The same person hailed in the NYT last August as "the principal author of Mr. Obama’s do-everything-at-once strategy" has now been transformed in Milbank's column to someone who has been unsuccessfully urging Obama to pursue a less ambitious course and a less sweeping (and "liberal") health care policy.  Emanuel has also been making it known that he vehemently opposed Obama's release of the OLC torture memos, arguing that the administration should have kept them suppressed.  In other words, according to Milbank's Beltway mind, Obama's failure is that he should follow Rahm's instructions to embrace Bush's defining policies (Guantanamo, military commissions, lawbreaking-shielding secrecy) even more so than Obama has already been doing.

Beltway journalists are nothing if not wet-finger-in-the-air sycophants.  What they most revere and most eagerly serve is political power, those who are successful manipulators of the political game (which is why NYU Journalism Professor Jay Rosen describes them as "the Church of the Savvy").  That's why they revered Karl Rove and why they do Emanuel's bidding:  those are the ultimate political manipulators, the High Priests of Savviness (the prayerful language which begins Milbank's column -- "Let us now praise Rahm Emanuel" -- is illustrative).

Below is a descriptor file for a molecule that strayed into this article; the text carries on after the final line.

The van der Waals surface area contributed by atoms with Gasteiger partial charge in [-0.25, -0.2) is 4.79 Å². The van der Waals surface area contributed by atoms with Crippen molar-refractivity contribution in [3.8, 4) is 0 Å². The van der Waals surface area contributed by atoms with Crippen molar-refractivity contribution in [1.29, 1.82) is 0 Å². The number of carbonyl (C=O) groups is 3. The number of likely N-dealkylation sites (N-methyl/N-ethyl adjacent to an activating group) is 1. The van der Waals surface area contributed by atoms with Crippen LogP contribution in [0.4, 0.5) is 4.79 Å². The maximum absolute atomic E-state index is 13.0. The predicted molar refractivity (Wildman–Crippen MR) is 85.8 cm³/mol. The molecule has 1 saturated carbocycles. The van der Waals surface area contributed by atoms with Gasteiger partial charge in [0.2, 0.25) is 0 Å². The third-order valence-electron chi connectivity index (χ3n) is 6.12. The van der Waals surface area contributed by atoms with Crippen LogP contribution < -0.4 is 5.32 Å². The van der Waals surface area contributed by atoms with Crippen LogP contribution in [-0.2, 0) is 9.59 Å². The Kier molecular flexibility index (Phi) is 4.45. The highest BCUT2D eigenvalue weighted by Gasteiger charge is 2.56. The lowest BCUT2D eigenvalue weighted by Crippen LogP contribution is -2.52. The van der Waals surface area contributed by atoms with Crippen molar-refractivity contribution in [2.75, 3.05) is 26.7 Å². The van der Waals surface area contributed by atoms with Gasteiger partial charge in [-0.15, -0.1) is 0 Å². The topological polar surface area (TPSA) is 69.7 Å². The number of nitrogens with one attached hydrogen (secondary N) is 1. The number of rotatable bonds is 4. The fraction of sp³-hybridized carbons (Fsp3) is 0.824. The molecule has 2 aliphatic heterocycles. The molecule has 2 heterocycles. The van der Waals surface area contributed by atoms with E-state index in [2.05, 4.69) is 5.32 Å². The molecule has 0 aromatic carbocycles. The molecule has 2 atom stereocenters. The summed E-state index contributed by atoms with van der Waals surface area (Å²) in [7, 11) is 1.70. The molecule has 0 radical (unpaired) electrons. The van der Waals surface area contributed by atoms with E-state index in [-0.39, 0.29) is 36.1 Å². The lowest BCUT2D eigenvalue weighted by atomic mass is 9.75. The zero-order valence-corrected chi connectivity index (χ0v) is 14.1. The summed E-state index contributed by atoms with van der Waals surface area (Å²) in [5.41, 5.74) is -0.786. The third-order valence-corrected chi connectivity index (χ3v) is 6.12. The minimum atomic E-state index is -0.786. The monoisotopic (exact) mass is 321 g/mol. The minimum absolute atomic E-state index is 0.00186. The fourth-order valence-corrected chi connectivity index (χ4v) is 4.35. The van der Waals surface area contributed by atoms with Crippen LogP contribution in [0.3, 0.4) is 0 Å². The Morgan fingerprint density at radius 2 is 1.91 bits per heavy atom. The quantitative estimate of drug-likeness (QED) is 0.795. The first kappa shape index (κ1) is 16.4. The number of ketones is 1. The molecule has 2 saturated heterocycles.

When George Bush and Dick Cheney left office as two of the most despised American political figures of the last century -- and Barack Obama was hailed as the new, shiny, popular wielder of power -- the Beltway media parroted the sentiment.  Until recently, when Obama became weakened and conservatives appeared rejuvenated, Beltway media treatment of the new President was largely deferential, while the Bush/Cheney era was treated as an embarrassing, "American-values"-violating disgrace to be stuffed away in the attic and forgotten entirely (Look to the Future, Not the Past!).  The Democrats were now in power and their opponents were rejected, and thus the dominant Beltway mindset was (as always) to praise and serve the new King and his court while feigning opposition to the deposed.  The ethos had shifted, and therefore, so did the words issuing from Beltway mouths.  The same media that spent years hailing Bush officials as the Serious, Strong Adult Leaders and mocking Democrats as hapless losers simply reversed the script, to dutifully fulfill their central role as spokespeople-servants to those who wield political power.